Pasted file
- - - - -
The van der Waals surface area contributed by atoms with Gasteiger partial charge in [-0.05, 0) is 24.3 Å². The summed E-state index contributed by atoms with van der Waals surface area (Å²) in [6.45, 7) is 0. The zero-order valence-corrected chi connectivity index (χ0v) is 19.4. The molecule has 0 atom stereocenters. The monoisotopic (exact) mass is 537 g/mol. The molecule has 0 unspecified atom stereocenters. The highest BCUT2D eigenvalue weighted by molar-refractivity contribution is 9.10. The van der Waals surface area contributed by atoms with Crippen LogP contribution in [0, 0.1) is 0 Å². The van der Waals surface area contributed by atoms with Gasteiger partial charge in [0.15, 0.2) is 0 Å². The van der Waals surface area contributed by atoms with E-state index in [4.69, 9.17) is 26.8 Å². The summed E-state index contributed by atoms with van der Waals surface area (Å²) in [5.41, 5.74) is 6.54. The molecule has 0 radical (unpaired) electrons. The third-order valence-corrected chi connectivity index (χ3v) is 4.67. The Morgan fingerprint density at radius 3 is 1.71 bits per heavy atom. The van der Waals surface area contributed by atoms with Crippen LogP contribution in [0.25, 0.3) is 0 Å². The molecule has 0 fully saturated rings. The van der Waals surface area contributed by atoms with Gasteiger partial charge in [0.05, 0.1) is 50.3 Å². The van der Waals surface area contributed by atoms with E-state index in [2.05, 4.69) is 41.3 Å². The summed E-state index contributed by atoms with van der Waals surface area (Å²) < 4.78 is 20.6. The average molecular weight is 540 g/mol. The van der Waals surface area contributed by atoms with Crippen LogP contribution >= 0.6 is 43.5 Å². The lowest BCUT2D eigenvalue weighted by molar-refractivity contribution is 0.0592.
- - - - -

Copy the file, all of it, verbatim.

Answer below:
The van der Waals surface area contributed by atoms with Gasteiger partial charge in [-0.05, 0) is 24.3 Å². The summed E-state index contributed by atoms with van der Waals surface area (Å²) in [6.45, 7) is 0. The zero-order valence-corrected chi connectivity index (χ0v) is 19.4. The molecule has 0 atom stereocenters. The monoisotopic (exact) mass is 537 g/mol. The molecule has 0 unspecified atom stereocenters. The highest BCUT2D eigenvalue weighted by molar-refractivity contribution is 9.10. The van der Waals surface area contributed by atoms with Crippen LogP contribution in [0, 0.1) is 0 Å². The van der Waals surface area contributed by atoms with Gasteiger partial charge in [0.15, 0.2) is 0 Å². The van der Waals surface area contributed by atoms with E-state index in [4.69, 9.17) is 26.8 Å². The summed E-state index contributed by atoms with van der Waals surface area (Å²) in [5.41, 5.74) is 6.54. The molecule has 0 radical (unpaired) electrons. The third-order valence-corrected chi connectivity index (χ3v) is 4.67. The Morgan fingerprint density at radius 3 is 1.71 bits per heavy atom. The van der Waals surface area contributed by atoms with Crippen LogP contribution in [0.25, 0.3) is 0 Å². The molecule has 0 fully saturated rings. The van der Waals surface area contributed by atoms with Gasteiger partial charge in [0.05, 0.1) is 50.3 Å². The van der Waals surface area contributed by atoms with E-state index in [2.05, 4.69) is 41.3 Å². The summed E-state index contributed by atoms with van der Waals surface area (Å²) < 4.78 is 20.6. The average molecular weight is 540 g/mol. The van der Waals surface area contributed by atoms with Crippen LogP contribution >= 0.6 is 43.5 Å². The lowest BCUT2D eigenvalue weighted by molar-refractivity contribution is 0.0592.